- Associated Press - Saturday, April 26, 2014

WESTMINSTER, Md. (AP) - Ventriloquism isn’t generally considered to be a 21st-century art form, but Westminster resident Tom Crowl is attempting to change that perception with a ventriloquism course created for the Internet era.

Crowl, along with ventriloquists Mark Wade and Ken Groves, has taken the reins of Maher Ventriloquist Studios, originally established in 1934. The studio originated as a correspondence course, with students receiving 30 educational pamphlets and submitting a video of their performance after their study was complete. Crowl said the course, aside from some minor stylistic changes, had remained largely the same since it was revamped in the ‘70s. Now, the trio have created an interactive course that includes Skype sessions between students and tutors as well as downloadable video lessons.

Crowl first came to ventriloquism in 2006, after working for years as a magician. Crowl said he is lucky to have gotten into the art form almost immediately before Jeff Dunham became an international success and raised the profile of ventriloquism. Crowl said another ventriloquist who has helped popularize the art form is Terry Fator, who won “America’s Got Talent” with a ventriloquist act in 2007.

“I had done a family show with my wife and son, and my wife decided she wanted to pursue her own career,” Crowl said. “So, I was left doing basically a kids’ show. I had always liked ventriloquism, so I began to study to set off on my own.”

Crowl primarily works corporate banquets and events throughout the country for most of the year. In the summer, he branches out to fairs, libraries and street festivals.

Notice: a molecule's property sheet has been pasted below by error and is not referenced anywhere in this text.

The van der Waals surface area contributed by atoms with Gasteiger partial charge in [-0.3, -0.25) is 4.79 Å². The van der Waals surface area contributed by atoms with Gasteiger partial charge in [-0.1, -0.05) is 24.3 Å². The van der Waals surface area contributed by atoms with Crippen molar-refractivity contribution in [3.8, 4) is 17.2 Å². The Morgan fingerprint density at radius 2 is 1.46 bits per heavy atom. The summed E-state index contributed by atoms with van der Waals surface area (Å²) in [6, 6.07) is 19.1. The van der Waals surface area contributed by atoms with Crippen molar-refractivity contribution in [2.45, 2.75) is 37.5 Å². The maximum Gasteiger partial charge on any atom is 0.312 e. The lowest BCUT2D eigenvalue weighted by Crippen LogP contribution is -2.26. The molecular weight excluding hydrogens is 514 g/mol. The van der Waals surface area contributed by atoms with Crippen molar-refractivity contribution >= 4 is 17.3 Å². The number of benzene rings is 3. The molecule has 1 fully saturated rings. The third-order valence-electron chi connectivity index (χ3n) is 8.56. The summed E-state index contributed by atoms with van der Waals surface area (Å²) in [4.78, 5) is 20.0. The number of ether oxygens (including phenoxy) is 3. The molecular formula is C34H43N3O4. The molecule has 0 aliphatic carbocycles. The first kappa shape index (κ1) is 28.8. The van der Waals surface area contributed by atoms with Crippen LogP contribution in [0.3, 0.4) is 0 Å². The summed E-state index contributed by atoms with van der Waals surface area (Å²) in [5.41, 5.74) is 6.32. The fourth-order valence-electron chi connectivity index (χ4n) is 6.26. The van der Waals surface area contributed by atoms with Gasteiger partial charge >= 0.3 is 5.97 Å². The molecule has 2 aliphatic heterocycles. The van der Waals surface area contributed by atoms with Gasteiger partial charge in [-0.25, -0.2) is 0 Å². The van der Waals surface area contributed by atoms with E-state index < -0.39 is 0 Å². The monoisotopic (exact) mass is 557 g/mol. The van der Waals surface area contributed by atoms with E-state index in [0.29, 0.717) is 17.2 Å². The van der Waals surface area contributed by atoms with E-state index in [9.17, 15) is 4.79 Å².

When Maher Studios executive director Clinton Detweiler passed away suddenly in 2013, Crowl said the Detweiler family decided to pass the organization on to Wade, children’s entertainer and executive director of the Vent Haven ventriloquist convention.

Wade said he recruited friends and fellow ventriloquists Groves and Crowl to help him re-imagine Maher Studios for a more computer-literate generation of ventriloquists.

Tom’s a great professional ventriloquist, and he’s also a great friend,” Wade said. “He’s very computer savvy, and we couldn’t have done this without him.”

Crowl had experience with his own digital ventriloquism course, Learn Ventriloquism, which consists of 36 time-released video lessons covering topics from breathing control to character development that he launched in 2011. Crowl said he developed the course after attending a seminar on creating online informational products.

“After my shows, a lot of people would ask me if I taught ventriloquism, and my schedule was always such that I could never devote the time,” Crowl said. “I thought this was a great way to do this, because I can do virtual lessons with them without having to sit down individually.”

Crowl said word spread about his online ventriloquism course, with prominent ventriloquists and puppet makers recommending his lessons to new students. It was the success of Learn Ventriloquism that put him on Wade’s radar, Crowl said.

Teaming up with Wade and Groves, Crowl helped develop the new Maher Interactive Ventriloquism Course, which went live April 21. The course consists of nine video lessons, broken down into three segments. After each package of three video lessons, the student has the opportunity to have a Skype session with one of the three instructors. During the Skype session, they perform what they’ve learned and receive one-on-one critiques from the instructors.

“You can’t beat sitting down with a working vent and studying the techniques and having them say, ‘No, you’re doing this wrong,’” Crowl said.

In addition to the interactive course, the group has created digital versions of the original 30-lesson pamphlets for students to download to their computer or e-reader. Crowl said the three ventriloquists pooled their knowledge of the art to develop new methods for sound reproduction.

“We took everything we knew, and we tried to figure out new ways of doing things. You can’t say the letters ‘B,’ ‘M,’ ‘P’ or ‘F’ without using your lips, and ventriloquists have always been taught to substitute another letter, like saying ‘D’ instead of ‘B,’” Crowl said. “In this course, we teach sound modification. You can actually say the letters, it’s just a matter of the proper teaching.”

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